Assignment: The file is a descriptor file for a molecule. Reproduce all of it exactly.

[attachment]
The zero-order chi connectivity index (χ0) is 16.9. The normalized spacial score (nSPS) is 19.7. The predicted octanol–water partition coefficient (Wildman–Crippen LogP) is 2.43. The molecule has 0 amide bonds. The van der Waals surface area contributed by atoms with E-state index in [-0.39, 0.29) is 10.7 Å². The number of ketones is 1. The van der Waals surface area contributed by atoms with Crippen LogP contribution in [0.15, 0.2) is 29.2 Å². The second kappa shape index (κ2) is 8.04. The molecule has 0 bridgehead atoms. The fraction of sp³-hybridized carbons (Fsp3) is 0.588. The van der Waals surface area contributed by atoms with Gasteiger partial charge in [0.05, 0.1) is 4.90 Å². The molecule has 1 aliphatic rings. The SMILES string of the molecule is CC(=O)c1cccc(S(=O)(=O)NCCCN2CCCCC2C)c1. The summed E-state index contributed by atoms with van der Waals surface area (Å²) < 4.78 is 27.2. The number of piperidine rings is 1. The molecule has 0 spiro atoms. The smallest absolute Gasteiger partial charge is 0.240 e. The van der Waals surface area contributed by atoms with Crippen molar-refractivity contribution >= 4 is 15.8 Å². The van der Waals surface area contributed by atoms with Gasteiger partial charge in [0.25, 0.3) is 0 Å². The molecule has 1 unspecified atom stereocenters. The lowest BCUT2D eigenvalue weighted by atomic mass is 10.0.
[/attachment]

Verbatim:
The zero-order chi connectivity index (χ0) is 16.9. The normalized spacial score (nSPS) is 19.7. The predicted octanol–water partition coefficient (Wildman–Crippen LogP) is 2.43. The molecule has 0 amide bonds. The van der Waals surface area contributed by atoms with E-state index in [-0.39, 0.29) is 10.7 Å². The number of ketones is 1. The van der Waals surface area contributed by atoms with Crippen LogP contribution in [0.15, 0.2) is 29.2 Å². The second kappa shape index (κ2) is 8.04. The molecule has 0 bridgehead atoms. The fraction of sp³-hybridized carbons (Fsp3) is 0.588. The van der Waals surface area contributed by atoms with Gasteiger partial charge in [0.05, 0.1) is 4.90 Å². The molecule has 1 aliphatic rings. The SMILES string of the molecule is CC(=O)c1cccc(S(=O)(=O)NCCCN2CCCCC2C)c1. The summed E-state index contributed by atoms with van der Waals surface area (Å²) < 4.78 is 27.2. The number of piperidine rings is 1. The molecule has 0 spiro atoms. The smallest absolute Gasteiger partial charge is 0.240 e. The van der Waals surface area contributed by atoms with Crippen molar-refractivity contribution >= 4 is 15.8 Å². The van der Waals surface area contributed by atoms with Gasteiger partial charge in [0.25, 0.3) is 0 Å². The molecule has 1 unspecified atom stereocenters. The lowest BCUT2D eigenvalue weighted by atomic mass is 10.0.